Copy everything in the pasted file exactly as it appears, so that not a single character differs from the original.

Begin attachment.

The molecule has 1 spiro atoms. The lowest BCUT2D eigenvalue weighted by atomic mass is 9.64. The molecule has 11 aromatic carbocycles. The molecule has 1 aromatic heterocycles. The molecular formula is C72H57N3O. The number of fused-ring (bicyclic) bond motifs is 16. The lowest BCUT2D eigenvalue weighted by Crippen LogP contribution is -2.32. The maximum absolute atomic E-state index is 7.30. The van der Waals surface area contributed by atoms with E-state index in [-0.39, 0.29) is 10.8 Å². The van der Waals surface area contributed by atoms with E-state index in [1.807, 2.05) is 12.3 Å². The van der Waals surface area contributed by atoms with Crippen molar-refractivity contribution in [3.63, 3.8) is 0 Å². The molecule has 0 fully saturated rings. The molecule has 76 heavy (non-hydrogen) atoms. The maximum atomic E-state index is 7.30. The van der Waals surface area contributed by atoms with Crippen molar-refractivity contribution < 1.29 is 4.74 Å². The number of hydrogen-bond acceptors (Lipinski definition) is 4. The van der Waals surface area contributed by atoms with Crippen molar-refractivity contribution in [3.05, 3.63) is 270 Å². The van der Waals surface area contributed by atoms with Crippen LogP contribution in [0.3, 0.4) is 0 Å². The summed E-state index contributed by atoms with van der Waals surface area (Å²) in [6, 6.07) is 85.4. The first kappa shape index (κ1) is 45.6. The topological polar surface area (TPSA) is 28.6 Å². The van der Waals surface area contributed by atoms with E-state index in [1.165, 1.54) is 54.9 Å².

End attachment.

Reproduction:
The molecule has 1 spiro atoms. The lowest BCUT2D eigenvalue weighted by atomic mass is 9.64. The molecule has 11 aromatic carbocycles. The molecule has 1 aromatic heterocycles. The molecular formula is C72H57N3O. The number of fused-ring (bicyclic) bond motifs is 16. The lowest BCUT2D eigenvalue weighted by Crippen LogP contribution is -2.32. The maximum absolute atomic E-state index is 7.30. The van der Waals surface area contributed by atoms with E-state index in [-0.39, 0.29) is 10.8 Å². The van der Waals surface area contributed by atoms with E-state index in [1.807, 2.05) is 12.3 Å². The van der Waals surface area contributed by atoms with Crippen molar-refractivity contribution in [3.63, 3.8) is 0 Å². The molecule has 0 fully saturated rings. The molecule has 76 heavy (non-hydrogen) atoms. The maximum atomic E-state index is 7.30. The van der Waals surface area contributed by atoms with Crippen molar-refractivity contribution < 1.29 is 4.74 Å². The number of hydrogen-bond acceptors (Lipinski definition) is 4. The van der Waals surface area contributed by atoms with Crippen molar-refractivity contribution in [3.05, 3.63) is 270 Å². The van der Waals surface area contributed by atoms with Crippen LogP contribution in [0.3, 0.4) is 0 Å². The summed E-state index contributed by atoms with van der Waals surface area (Å²) in [6, 6.07) is 85.4. The first kappa shape index (κ1) is 45.6. The topological polar surface area (TPSA) is 28.6 Å². The van der Waals surface area contributed by atoms with E-state index in [1.165, 1.54) is 54.9 Å².